Covington Mayor Ronnie Johnston visited the Newton County Theme School at Ficquett on Monday to speak with more than 100 second-grade students. He told them about being mayor and answered their questions. Staff Photo: Sue Ann Kuhn-Smith
COVINGTON -- Some Newton County Theme School students felt like they met a celebrity on Monday morning.
Covington Mayor Ronnie Johnston visited the school to meet with more than 100 second-grade students.
As he walked in the media center, students pointed, smiled and looked excited about his visit.
"There's the mayor!" one student shouted with a smile on his face as he pointed to show the other students.
"When we first told the classes that Mayor Johnston was coming to speak to us, they were amazed and could not believe it," said second-grade teacher Brandi Hodges. "One student even shouted, 'But he's famous!' To our second-graders, he is just as famous as someone they see on television."
Johnston visited with the students for about an hour on Monday afternoon, telling them about his 11 months as mayor so far, some of his job duties and about the city of Covington, where the school is located.
"It's a great honor to be the mayor of Covington," he said. "Covington is a great, great place."
He even asked the students some questions to see how much they knew about the city and the mayor position -- how many council people represent Covington, how many cities are in Newton County and how long will he be mayor. Students were surprised to learn that he would be mayor for four years and he could run as many times as people voted him in office.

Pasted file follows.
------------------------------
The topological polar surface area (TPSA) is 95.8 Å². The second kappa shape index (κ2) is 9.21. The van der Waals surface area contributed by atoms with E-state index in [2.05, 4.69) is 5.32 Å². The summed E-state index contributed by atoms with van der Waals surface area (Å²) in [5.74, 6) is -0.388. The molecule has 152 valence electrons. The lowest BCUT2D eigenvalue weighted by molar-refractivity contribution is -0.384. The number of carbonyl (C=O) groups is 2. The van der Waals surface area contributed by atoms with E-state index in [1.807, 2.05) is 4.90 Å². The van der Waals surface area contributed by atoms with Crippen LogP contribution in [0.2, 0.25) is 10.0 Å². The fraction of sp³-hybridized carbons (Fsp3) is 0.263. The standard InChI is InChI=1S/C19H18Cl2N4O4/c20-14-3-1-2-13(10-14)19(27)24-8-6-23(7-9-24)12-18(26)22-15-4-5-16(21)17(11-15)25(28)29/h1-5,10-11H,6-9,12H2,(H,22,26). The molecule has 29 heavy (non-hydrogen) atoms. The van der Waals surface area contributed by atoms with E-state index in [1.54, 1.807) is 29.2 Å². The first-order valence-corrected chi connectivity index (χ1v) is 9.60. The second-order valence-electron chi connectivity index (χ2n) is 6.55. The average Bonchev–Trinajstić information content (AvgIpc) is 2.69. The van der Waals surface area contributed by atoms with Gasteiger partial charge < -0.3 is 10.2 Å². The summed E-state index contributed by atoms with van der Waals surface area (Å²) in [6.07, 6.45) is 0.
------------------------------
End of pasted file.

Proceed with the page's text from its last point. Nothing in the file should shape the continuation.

"Inviting Mayor Johnston to speak to us allowed the students to make a real-life connection to the outside world, thus making learning more meaningful to them," Hodges said.
Students asked him questions like if he voted for Barack Obama and if he has met him, how old he was and when was his birthday, where does he work, what is his favorite thing to do as mayor and what happens if the mayor does something bad.
And one student had a very important question after Johnston explained some new features of the Square, like the painted benches and new lighting: "If you can paint the benches, can you clean up the pond at the park, too?"
Johnston told the student that he would get the pond at Academy Springs Park cleaned. New playground equipment also is expected to arrive soon.
After his visit with the students, Johnston said he enjoys talking to students and telling them about government.
"I didn't understand it at that age," he said, adding that any school that asks him to come visit, he will do so. "They are our futures."
Johnston also got a chance to look at the students' projects of President Barack Obama, Georgia Gov. Nathan Deal and himself.
"Following Georgia Performance Standards in social studies, government is a big unit in second grade. In school, we learned who our president, governor and mayor is, as well as where they work and the jobs that they perform," Hodges said. "With this being an election year for president, it was particularly fun. NCTS is a project-based school, so students carried what they were learning home to create a project, detailing duties of each."
Some students pasted pictures of the three men on poster boards and others drew pictures of them.